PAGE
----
A professional storyteller, Lupton retells seven stories in his repertoire from Chile, Greenland, India, Nigeria, North America, Russia and Scotland. The attractive page composition has spaciously placed text that rings with a storyteller's voice, while the digital collages use decorative borders to reflect ethnic characteristics. The flat dimension of the people and animals are offset by the richness of patterns, and spot art generates momentum to lead readers to each story's end. Only one tale is broadly familiar, "The Strange Visitor," from Scotland ("Once upon a time, in a dark wood, there was a dark house"). In a Seneca tale, a grouchy Winter bullies children, stealing their clothing for warmth, until tricky old Summer scotches his antics. From India comes the tale of a brave blackbird who takes on the King, when his servants trap the blackbird's wife to provide music in his palace. In these and the rest, the essence of the stories lives up to the title. Storytellers will welcome this collection, with sources provided and personal provenance to back them up, and the title will attract kids. (includes CD) (Folklore. 8 & up)


Pub Date: Sept. 1, 2010

ISBN: 978-1-84686-258-8

Page Count: 64

Publisher: Barefoot Books

Review Posted Online: July 14, 2010

Kirkus Reviews Issue: Aug. 1, 2010



Legibility issue aside, required reading for flights that will be as safe as they are exhilarating.

A savvy instruction manual for new magic-carpet owners.

Packaged with “Mosby’s Model D3 Extra-Small Magic Carpet, Especially for Young or Vertically Challenged People” (actual carpet not included, alas), this handy guide gathers a wealth of necessary advice and information. This includes commands programmed in by the manufacturer’s “magicalists,” notes on proper care and storage, best practices for safe flying, aerial hazards, suggested recreational activities, basic survival techniques, and even career possibilities. There’s so much here, in fact, that the pages are stuffed nearly edge to edge with text in a cramped, fussy typeface. Blocks of text are wedged in around cartoon illustrations of buildings and natural features seen from above, views of a racially diverse cast of young carpet riders, and (this particular copy being actually a hand-me-down from an elderly great-aunt) handwritten additions in red ink, e.g.: “Barf stains on a carpet can be exceedingly difficult to clean.” In and around the fun are tidbits of actual information, such as the varying G-forces experienced by a child swinging, sneezing, and riding a roller coaster, the varying altitudes of flyers from bugs and bats to commercial jets, samplings from world cuisines, and orienteering. Despite cultural associations, Mossby’s wares are fairly untrammeled by Middle Eastern stereotypes.

Legibility issue aside, required reading for flights that will be as safe as they are exhilarating. (Informational fiction. 9-11)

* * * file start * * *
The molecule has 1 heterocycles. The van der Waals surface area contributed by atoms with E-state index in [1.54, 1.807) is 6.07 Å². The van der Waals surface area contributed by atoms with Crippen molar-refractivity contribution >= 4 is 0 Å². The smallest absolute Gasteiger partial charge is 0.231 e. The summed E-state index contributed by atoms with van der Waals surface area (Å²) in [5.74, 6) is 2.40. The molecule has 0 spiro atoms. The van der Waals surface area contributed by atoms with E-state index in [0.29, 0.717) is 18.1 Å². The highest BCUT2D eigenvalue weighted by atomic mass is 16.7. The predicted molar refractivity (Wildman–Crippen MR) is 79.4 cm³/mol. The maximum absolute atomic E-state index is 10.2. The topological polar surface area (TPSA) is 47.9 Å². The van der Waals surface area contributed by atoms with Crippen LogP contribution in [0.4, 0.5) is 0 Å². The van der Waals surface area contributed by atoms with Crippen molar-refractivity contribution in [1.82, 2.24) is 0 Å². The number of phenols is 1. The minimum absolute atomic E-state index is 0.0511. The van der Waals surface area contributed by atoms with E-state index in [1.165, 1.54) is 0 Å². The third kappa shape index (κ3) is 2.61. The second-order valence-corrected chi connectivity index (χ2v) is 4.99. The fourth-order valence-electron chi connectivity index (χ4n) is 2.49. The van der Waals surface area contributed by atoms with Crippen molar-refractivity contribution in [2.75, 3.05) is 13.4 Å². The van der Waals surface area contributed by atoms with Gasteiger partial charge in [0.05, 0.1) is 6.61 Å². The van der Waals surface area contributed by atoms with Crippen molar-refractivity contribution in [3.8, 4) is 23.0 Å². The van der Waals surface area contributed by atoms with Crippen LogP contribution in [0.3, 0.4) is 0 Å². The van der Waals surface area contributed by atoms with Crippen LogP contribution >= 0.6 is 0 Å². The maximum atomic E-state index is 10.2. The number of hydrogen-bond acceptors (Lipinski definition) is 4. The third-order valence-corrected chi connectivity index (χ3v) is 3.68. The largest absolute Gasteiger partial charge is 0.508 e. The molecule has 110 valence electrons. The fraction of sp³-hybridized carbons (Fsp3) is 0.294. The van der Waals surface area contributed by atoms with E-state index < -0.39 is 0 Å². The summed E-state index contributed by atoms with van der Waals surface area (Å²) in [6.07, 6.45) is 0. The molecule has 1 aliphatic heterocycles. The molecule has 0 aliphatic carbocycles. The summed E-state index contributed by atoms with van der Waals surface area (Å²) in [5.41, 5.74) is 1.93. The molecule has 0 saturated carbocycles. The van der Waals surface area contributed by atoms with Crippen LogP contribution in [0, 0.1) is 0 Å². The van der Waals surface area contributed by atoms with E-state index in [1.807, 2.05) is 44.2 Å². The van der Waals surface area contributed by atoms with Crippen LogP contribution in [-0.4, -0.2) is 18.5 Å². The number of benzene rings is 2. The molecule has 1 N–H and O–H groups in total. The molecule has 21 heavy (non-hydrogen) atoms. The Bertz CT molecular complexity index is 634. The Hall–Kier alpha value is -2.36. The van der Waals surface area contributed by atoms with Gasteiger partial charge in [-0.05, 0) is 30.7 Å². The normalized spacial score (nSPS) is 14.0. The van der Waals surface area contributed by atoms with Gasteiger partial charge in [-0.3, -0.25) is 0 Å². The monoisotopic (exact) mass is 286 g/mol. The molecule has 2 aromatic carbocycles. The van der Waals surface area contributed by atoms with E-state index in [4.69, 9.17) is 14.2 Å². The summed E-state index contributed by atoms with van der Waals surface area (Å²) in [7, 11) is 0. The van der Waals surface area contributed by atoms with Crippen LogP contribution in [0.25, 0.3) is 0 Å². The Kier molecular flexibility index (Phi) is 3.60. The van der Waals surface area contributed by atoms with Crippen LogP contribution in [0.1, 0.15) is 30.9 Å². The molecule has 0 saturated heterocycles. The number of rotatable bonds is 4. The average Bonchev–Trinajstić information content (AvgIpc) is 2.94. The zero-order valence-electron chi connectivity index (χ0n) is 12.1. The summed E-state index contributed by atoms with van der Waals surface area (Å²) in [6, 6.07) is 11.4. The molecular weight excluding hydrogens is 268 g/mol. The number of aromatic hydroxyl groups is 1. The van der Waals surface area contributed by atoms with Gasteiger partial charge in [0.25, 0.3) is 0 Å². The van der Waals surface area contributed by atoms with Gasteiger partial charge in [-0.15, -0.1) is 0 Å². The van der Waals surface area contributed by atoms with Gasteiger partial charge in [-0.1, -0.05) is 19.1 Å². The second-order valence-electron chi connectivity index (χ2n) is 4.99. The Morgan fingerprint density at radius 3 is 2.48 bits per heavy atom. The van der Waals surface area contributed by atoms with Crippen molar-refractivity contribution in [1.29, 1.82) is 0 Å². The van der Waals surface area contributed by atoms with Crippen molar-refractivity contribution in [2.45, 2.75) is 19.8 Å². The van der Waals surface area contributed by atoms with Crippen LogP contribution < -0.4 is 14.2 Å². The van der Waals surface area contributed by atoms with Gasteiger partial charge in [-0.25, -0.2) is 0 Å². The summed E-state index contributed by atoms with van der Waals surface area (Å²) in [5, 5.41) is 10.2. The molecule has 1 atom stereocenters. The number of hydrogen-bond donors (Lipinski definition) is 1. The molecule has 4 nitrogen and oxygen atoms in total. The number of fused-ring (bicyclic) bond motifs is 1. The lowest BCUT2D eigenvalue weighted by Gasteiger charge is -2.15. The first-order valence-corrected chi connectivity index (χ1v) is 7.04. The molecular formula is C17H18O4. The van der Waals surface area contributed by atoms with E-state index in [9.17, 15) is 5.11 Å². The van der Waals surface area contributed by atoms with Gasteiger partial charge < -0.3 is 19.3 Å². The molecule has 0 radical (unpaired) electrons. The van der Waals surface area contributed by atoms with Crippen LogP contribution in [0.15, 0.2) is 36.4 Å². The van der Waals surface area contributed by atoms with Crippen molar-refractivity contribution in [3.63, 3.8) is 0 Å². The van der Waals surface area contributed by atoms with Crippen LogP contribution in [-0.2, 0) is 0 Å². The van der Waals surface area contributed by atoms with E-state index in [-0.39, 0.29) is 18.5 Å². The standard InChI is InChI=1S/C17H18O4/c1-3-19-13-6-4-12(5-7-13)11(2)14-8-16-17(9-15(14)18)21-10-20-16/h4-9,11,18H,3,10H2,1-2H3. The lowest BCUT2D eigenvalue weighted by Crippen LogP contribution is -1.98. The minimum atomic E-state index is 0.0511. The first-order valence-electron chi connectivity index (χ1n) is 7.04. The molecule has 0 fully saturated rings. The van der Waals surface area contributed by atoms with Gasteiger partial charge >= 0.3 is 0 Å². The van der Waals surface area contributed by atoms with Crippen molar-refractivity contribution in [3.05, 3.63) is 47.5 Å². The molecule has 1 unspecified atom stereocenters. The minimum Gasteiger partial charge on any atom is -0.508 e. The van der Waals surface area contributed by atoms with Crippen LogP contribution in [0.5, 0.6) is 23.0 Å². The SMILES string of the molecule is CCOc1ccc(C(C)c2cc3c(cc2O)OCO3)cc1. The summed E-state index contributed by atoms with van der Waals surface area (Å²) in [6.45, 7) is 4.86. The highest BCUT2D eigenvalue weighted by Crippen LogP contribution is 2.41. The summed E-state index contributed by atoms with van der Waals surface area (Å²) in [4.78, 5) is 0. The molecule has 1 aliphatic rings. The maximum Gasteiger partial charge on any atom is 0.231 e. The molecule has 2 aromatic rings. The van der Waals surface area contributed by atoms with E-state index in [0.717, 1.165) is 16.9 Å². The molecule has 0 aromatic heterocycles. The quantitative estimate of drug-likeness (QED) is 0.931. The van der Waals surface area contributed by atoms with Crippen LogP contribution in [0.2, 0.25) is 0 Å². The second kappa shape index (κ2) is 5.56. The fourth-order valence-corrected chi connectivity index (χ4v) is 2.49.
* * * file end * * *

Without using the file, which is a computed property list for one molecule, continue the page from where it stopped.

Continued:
Pub Date: Aug. 29, 2017

ISBN: 978-1-943147-28-1

Page Count: 40

Publisher: The Innovation Press

Review Posted Online: May 14, 2017

Kirkus Reviews Issue: June 1, 2017



A deliciously hideous glimpse of what’s in store following the ongoing Anthropocene extinction.

An oversized pop-up survey of mutated life forms in the 49th century’s heavily polluted, still-radioactive Cagoan District, the ruins of a fictional future Chicago.

Readers in 4847 may be pleased by this report that the bioremediation of the devastated district is proceeding apace thanks to a “robust ecosystem” of recently evolved creatures who concentrate heavy metals, dissolve concrete, metabolize methane, and even consume the polycarbonate plastics once used to make CDs. Twenty-first century readers, on the other hand, will be positively thrilled by the eight examples—from the fiercely predatory brownfield pigeon, which lives on oil-soaked wastelands and so has developed wing pouches to carry offspring, to a rex roach the size of a puppy—that rear up from alternate spreads as layered, intricately articulated, near (or even more than) life-size models sculpted in muted monochromes. Solano (Hu Wan and the Sleeping Dragon, 2017, etc.) complements Sheehy’s (Welcome to the Neighborwood, 2015, etc.) stylized monsters with more naturalistic painted portraits on each following spread and charts the exotic menagerie’s sometimes-complex interrelationships at the end. Along with introductory remarks, the author provides helpful field notes on each selected subject’s physical characteristics, enhanced resistance to radiation, and general behaviors. This imaginative work will both entertain readers and provoke their concern over the state of our environment.

A deliciously hideous glimpse of what’s in store following the ongoing Anthropocene extinction. (author’s note) (Pop-up science fiction. 12-15)

Pub Date: Oct. 9, 2018

ISBN: 978-0-7636-8788-5

Page Count: 40

Publisher: Candlewick

Review Posted Online: July 16, 2018

Kirkus Reviews Issue: Aug. 15, 2018

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